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Social Work: How Dangerous Is It To Deliver Humanitarian Aid?

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Yesterday in Geneva, the World Food Program, which is the UN's food aid operation, admitted that its supply lines for aid to many Syrian cities have been cut. The announcement claimed that the world body is delivering food aid to 1.5 million people monthly in Syria, but needs to reach 2.5 million, to serve the estimated number of Syrian civilians lacking reliable access to food. In part, the million-person shortfall results from the WFP pulling staff out of the country, citing security risks.


What are those risks? According to the fascinating, unnerving Aid Worker Security Database, 187 aid workers were killed, injured or kidnapped on the job last year, worldwide. A concurrent study released last week by the Swiss Emblem Campaign, found just under 20 percent fewer casualties, 141, occurred among journalists, a community exposed to similar risks in roughly the same places, during the same period.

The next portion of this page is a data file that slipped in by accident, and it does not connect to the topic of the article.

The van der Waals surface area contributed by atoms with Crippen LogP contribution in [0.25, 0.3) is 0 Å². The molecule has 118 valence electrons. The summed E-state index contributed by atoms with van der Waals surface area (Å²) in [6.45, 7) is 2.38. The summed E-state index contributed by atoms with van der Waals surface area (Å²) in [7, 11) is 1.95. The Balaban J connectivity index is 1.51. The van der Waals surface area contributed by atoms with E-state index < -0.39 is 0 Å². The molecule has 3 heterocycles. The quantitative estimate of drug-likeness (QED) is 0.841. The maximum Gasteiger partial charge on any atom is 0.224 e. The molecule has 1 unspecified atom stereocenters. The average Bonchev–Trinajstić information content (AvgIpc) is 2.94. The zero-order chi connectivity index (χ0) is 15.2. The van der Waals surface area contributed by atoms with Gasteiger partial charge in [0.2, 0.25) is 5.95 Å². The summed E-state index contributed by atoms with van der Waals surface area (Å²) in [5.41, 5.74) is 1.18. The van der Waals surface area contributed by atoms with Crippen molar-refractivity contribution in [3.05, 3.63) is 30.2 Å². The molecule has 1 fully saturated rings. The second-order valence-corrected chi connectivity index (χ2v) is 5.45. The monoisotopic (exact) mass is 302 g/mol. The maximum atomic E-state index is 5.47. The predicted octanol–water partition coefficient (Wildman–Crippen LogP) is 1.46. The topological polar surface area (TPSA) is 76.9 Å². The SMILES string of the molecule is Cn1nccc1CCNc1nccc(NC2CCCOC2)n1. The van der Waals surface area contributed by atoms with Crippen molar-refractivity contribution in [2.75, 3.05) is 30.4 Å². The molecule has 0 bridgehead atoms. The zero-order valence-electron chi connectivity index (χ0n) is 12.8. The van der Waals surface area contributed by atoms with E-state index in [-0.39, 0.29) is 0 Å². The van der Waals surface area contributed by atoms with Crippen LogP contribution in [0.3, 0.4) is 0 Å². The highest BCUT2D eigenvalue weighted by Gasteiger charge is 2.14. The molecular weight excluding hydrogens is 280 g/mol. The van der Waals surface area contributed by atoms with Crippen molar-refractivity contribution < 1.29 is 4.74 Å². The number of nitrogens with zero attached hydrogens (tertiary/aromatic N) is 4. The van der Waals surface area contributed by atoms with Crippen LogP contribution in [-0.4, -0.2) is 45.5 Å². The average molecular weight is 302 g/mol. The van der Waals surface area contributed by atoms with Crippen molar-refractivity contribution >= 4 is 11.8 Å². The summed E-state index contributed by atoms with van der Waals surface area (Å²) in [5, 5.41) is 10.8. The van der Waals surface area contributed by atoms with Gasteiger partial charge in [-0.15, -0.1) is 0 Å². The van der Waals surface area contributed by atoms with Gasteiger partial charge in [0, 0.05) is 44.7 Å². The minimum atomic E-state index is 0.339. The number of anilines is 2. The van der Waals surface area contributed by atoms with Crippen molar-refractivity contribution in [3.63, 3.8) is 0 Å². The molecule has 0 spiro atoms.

In Syria, eight people working with the Red Crescent, Red Cross, United Nations, and three Emergency Medical Technicians were seriously wounded or killed. Most were shot. One was caught in an aerial bombardment. That's about one person every six weeks.

Most of the aid worker casualties in Syria were Syrian nationals themselves, the Aid Worker Security project found. The humanitarian relief industry suffered a casualty about once every other day in 2012, on average.